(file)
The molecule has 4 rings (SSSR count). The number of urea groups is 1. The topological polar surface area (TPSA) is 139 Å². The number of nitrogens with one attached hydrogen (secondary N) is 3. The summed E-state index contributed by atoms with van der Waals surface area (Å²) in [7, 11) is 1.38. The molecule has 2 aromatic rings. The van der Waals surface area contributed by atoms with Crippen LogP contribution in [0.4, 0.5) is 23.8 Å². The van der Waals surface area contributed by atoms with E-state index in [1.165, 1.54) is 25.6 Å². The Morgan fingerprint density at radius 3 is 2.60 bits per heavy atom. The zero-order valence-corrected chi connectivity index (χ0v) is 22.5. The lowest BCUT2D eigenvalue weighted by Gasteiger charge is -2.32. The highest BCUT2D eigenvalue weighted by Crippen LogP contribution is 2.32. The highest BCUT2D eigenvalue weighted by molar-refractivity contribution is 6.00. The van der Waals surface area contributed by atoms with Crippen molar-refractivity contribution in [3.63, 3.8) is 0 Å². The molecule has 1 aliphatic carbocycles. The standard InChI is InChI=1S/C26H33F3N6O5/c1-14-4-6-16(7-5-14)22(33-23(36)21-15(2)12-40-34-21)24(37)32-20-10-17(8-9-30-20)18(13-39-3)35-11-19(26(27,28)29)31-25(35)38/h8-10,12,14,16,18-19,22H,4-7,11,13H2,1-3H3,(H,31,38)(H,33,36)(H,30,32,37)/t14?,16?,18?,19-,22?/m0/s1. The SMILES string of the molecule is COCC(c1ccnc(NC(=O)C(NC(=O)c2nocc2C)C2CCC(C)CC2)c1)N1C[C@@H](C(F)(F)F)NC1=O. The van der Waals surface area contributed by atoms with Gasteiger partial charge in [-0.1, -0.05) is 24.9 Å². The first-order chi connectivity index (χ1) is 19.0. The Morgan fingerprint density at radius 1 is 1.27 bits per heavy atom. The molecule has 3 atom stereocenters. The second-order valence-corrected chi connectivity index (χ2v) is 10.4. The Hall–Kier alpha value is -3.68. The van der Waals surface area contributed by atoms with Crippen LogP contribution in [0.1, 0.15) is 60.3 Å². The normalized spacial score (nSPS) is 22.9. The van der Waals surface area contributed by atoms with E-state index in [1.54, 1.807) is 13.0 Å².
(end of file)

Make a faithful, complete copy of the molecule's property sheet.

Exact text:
The molecule has 4 rings (SSSR count). The number of urea groups is 1. The topological polar surface area (TPSA) is 139 Å². The number of nitrogens with one attached hydrogen (secondary N) is 3. The summed E-state index contributed by atoms with van der Waals surface area (Å²) in [7, 11) is 1.38. The molecule has 2 aromatic rings. The van der Waals surface area contributed by atoms with Crippen LogP contribution in [0.4, 0.5) is 23.8 Å². The van der Waals surface area contributed by atoms with E-state index in [1.165, 1.54) is 25.6 Å². The Morgan fingerprint density at radius 3 is 2.60 bits per heavy atom. The zero-order valence-corrected chi connectivity index (χ0v) is 22.5. The lowest BCUT2D eigenvalue weighted by Gasteiger charge is -2.32. The highest BCUT2D eigenvalue weighted by Crippen LogP contribution is 2.32. The highest BCUT2D eigenvalue weighted by molar-refractivity contribution is 6.00. The van der Waals surface area contributed by atoms with Crippen molar-refractivity contribution in [3.63, 3.8) is 0 Å². The molecule has 1 aliphatic carbocycles. The standard InChI is InChI=1S/C26H33F3N6O5/c1-14-4-6-16(7-5-14)22(33-23(36)21-15(2)12-40-34-21)24(37)32-20-10-17(8-9-30-20)18(13-39-3)35-11-19(26(27,28)29)31-25(35)38/h8-10,12,14,16,18-19,22H,4-7,11,13H2,1-3H3,(H,31,38)(H,33,36)(H,30,32,37)/t14?,16?,18?,19-,22?/m0/s1. The SMILES string of the molecule is COCC(c1ccnc(NC(=O)C(NC(=O)c2nocc2C)C2CCC(C)CC2)c1)N1C[C@@H](C(F)(F)F)NC1=O. The van der Waals surface area contributed by atoms with Gasteiger partial charge in [-0.1, -0.05) is 24.9 Å². The first-order chi connectivity index (χ1) is 19.0. The Morgan fingerprint density at radius 1 is 1.27 bits per heavy atom. The molecule has 3 atom stereocenters. The second-order valence-corrected chi connectivity index (χ2v) is 10.4. The Hall–Kier alpha value is -3.68. The van der Waals surface area contributed by atoms with Crippen LogP contribution in [0.1, 0.15) is 60.3 Å². The normalized spacial score (nSPS) is 22.9. The van der Waals surface area contributed by atoms with E-state index in [1.54, 1.807) is 13.0 Å².